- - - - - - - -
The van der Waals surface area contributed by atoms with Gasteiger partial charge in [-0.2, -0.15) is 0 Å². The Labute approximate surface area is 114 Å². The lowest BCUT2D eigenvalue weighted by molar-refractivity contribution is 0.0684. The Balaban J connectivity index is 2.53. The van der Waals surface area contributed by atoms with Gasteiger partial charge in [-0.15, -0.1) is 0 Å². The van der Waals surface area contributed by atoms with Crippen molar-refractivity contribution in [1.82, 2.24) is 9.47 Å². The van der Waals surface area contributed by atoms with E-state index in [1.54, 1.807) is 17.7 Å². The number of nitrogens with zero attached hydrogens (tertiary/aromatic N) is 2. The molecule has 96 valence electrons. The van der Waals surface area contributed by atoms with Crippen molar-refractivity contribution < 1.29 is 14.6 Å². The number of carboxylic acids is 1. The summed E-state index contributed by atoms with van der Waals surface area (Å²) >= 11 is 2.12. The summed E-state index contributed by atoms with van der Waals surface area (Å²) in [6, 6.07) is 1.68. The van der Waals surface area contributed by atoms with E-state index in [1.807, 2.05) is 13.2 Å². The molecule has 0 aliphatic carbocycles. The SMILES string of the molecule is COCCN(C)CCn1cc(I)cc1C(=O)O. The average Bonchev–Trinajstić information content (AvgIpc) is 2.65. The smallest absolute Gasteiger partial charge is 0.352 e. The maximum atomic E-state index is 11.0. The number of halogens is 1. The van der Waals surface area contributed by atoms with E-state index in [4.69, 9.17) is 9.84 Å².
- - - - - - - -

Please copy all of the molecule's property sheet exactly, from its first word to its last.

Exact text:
The van der Waals surface area contributed by atoms with Gasteiger partial charge in [-0.2, -0.15) is 0 Å². The Labute approximate surface area is 114 Å². The lowest BCUT2D eigenvalue weighted by molar-refractivity contribution is 0.0684. The Balaban J connectivity index is 2.53. The van der Waals surface area contributed by atoms with Gasteiger partial charge in [-0.15, -0.1) is 0 Å². The van der Waals surface area contributed by atoms with Crippen molar-refractivity contribution in [1.82, 2.24) is 9.47 Å². The van der Waals surface area contributed by atoms with E-state index in [1.54, 1.807) is 17.7 Å². The number of nitrogens with zero attached hydrogens (tertiary/aromatic N) is 2. The molecule has 96 valence electrons. The van der Waals surface area contributed by atoms with Crippen molar-refractivity contribution < 1.29 is 14.6 Å². The number of carboxylic acids is 1. The summed E-state index contributed by atoms with van der Waals surface area (Å²) >= 11 is 2.12. The summed E-state index contributed by atoms with van der Waals surface area (Å²) in [6, 6.07) is 1.68. The van der Waals surface area contributed by atoms with E-state index in [1.807, 2.05) is 13.2 Å². The molecule has 0 aliphatic carbocycles. The SMILES string of the molecule is COCCN(C)CCn1cc(I)cc1C(=O)O. The average Bonchev–Trinajstić information content (AvgIpc) is 2.65. The smallest absolute Gasteiger partial charge is 0.352 e. The maximum atomic E-state index is 11.0. The number of halogens is 1. The van der Waals surface area contributed by atoms with E-state index in [4.69, 9.17) is 9.84 Å².